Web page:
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SFS Annual Meeting

Thursday, May 24, 2018
14:00 - 15:30

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14:00 - 14:15: / 420 A A DECADAL ASSESSMENT OF ANTHROPOGENIC IMPACTS TO STREAMS OF NORTHERN MICHIGAN

5/24/2018  |   14:00 - 14:15   |  420 A

A DECADAL ASSESSMENT OF ANTHROPOGENIC IMPACTS TO STREAMS OF NORTHERN MICHIGAN Human actions at the landscape scale are a threat to the ecological integrity of rivers. Some watersheds of Marquette County, Michigan are relatively pristine while others have a long history of logging, mining, and road construction, which have affected the stream habitat, water quality, and biota. These watersheds provide an opportunity to understand long-term anthropogenic stressors. We implemented an annual water-quality monitoring program for 26 sites beginning in 2007 that encompasses a range of anthropogenic influences, which includes data before and during construction and operation of a nearby nickel mine. We evaluated macroinvertebrate community composition, nutrients, water quality parameters, metal concentrations, and habitat conditions at all sites. A habitat assessment provided perspective on changes to the system indicating declining habitat quality over 10 years, while the macroinvertebrate data was highly variable. Site-specific differences in sensitive taxa displayed larger inter-annual variation at sites impacted by construction than isolated sites, potentially due to increased siltation. This study demonstrates that long-term data sets can differentiate between natural variation and anthropogenic changes in stream ecosystems, and can be used to pin-point specific stressors.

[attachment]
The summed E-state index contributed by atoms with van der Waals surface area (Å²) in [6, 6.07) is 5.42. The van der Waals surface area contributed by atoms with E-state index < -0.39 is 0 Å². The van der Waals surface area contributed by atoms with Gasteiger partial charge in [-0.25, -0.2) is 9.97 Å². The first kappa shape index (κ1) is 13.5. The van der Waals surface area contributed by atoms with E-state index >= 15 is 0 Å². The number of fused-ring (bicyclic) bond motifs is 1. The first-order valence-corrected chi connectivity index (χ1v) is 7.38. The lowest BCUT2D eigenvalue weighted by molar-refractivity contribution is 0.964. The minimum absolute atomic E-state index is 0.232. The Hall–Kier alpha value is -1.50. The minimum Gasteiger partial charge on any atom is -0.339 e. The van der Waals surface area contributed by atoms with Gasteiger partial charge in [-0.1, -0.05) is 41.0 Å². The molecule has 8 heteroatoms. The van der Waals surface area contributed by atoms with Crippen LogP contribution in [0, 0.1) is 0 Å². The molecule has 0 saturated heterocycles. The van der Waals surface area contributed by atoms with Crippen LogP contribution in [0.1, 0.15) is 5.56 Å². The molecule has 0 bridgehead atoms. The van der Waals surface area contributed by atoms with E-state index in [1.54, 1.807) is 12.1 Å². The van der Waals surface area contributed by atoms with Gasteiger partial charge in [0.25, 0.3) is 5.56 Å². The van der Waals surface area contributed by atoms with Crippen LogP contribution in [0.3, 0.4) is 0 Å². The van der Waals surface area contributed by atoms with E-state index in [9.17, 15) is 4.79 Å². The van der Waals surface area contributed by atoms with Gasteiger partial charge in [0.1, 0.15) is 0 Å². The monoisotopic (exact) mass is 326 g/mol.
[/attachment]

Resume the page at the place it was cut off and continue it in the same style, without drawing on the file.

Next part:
Donna Kashian (Primary Presenter/Author), Wayne State University, dkashian@wayne.edu;


Ashley Burtner (Co-Presenter/Co-Author), Cooperative Institute for Great Lakes Research, aburtner@umich.edu;


Corey Krabbenhoft (Co-Presenter/Co-Author), Wayne State University, ckrab@wayne.edu;


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14:15 - 14:30: / 420 A INFLUENCE OF THERMAL REGIME ON THE LIFE HISTORIES OF ROCKY MOUNTAIN AQUATIC INSECTS: A FIELD TEST OF THE THERMAL EQUILIBRIUM HYPOTHESIS

5/24/2018  |   14:15 - 14:30   |  420 A

INFLUENCE OF THERMAL REGIME ON THE LIFE HISTORIES OF ROCKY MOUNTAIN AQUATIC INSECTS: A FIELD TEST OF THE THERMAL EQUILIBRIUM HYPOTHESIS Vannote and Sweeney’s Thermal Equilibrium Hypothesis (TEH) predicted that aquatic insect taxa have evolved at a specific range of temperatures where their life history traits such as metabolism, growth rate, and generation time vary with temperature, producing the largest adult body size and fecundity at an 'optimum' temperature. At this optimum, population densities should be maximized; at temperatures outside of this “thermal equilibrium,” taxa are predicted to be less productive. A competing hypothesis, the temperature size rule (TSR), predicts that individuals developing at cold temperatures will grow more slowly, but attain larger body sizes than individuals growing at warmer temperatures. Few studies have investigated the TEH in the field. This study examines how life history traits of four aquatic insect species vary across a natural annual thermal gradient. Results suggest that temperature influences the growth rate, adult body size, fecundity, and generation time of at least some of these species (Hydropsychidae, Ephemerellidae), whereas the TSR was supported across species. In light of global warming trends, these results are integral to understanding how stream temperature influences aquatic insect physiology, which may lead to shifts in species’ geographic ranges and stream communities.